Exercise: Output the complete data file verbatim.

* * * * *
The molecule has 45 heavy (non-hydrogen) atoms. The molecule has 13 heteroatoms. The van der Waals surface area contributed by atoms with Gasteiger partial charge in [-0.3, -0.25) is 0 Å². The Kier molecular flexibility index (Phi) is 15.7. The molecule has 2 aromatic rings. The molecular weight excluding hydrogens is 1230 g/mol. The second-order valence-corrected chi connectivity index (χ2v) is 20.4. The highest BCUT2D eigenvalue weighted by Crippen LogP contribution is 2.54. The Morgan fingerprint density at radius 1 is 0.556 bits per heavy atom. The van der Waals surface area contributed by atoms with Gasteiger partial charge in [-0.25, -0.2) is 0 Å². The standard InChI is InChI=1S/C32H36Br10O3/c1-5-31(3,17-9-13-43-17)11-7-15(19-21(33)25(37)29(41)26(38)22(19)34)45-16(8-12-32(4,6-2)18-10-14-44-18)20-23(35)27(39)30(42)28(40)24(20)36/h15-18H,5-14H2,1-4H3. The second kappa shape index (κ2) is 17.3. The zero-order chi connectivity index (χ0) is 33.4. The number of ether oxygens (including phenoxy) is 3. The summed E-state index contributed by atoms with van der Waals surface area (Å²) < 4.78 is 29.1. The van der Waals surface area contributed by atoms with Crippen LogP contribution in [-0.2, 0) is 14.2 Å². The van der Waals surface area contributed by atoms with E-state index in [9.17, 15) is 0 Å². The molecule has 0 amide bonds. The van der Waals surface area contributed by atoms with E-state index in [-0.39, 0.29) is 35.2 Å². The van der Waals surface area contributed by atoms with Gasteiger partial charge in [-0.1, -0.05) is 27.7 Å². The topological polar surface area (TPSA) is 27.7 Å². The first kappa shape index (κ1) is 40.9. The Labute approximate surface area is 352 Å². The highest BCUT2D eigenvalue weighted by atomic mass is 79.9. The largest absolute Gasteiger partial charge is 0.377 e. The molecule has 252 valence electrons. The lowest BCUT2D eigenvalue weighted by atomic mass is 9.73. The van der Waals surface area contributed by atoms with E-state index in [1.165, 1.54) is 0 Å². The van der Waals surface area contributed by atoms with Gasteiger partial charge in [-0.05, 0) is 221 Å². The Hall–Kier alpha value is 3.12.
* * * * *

The molecule has 45 heavy (non-hydrogen) atoms. The molecule has 13 heteroatoms. The van der Waals surface area contributed by atoms with Gasteiger partial charge in [-0.3, -0.25) is 0 Å². The Kier molecular flexibility index (Phi) is 15.7. The molecule has 2 aromatic rings. The molecular weight excluding hydrogens is 1230 g/mol. The second-order valence-corrected chi connectivity index (χ2v) is 20.4. The highest BCUT2D eigenvalue weighted by Crippen LogP contribution is 2.54. The Morgan fingerprint density at radius 1 is 0.556 bits per heavy atom. The van der Waals surface area contributed by atoms with Gasteiger partial charge in [-0.25, -0.2) is 0 Å². The standard InChI is InChI=1S/C32H36Br10O3/c1-5-31(3,17-9-13-43-17)11-7-15(19-21(33)25(37)29(41)26(38)22(19)34)45-16(8-12-32(4,6-2)18-10-14-44-18)20-23(35)27(39)30(42)28(40)24(20)36/h15-18H,5-14H2,1-4H3. The second kappa shape index (κ2) is 17.3. The zero-order chi connectivity index (χ0) is 33.4. The number of ether oxygens (including phenoxy) is 3. The summed E-state index contributed by atoms with van der Waals surface area (Å²) < 4.78 is 29.1. The van der Waals surface area contributed by atoms with Crippen LogP contribution in [-0.2, 0) is 14.2 Å². The van der Waals surface area contributed by atoms with E-state index in [9.17, 15) is 0 Å². The molecule has 0 amide bonds. The van der Waals surface area contributed by atoms with E-state index in [-0.39, 0.29) is 35.2 Å². The van der Waals surface area contributed by atoms with Gasteiger partial charge in [-0.1, -0.05) is 27.7 Å². The topological polar surface area (TPSA) is 27.7 Å². The first kappa shape index (κ1) is 40.9. The Labute approximate surface area is 352 Å². The highest BCUT2D eigenvalue weighted by atomic mass is 79.9. The largest absolute Gasteiger partial charge is 0.377 e. The molecule has 252 valence electrons. The lowest BCUT2D eigenvalue weighted by atomic mass is 9.73. The van der Waals surface area contributed by atoms with E-state index in [1.165, 1.54) is 0 Å². The van der Waals surface area contributed by atoms with Gasteiger partial charge in [-0.05, 0) is 221 Å². The Hall–Kier alpha value is 3.12.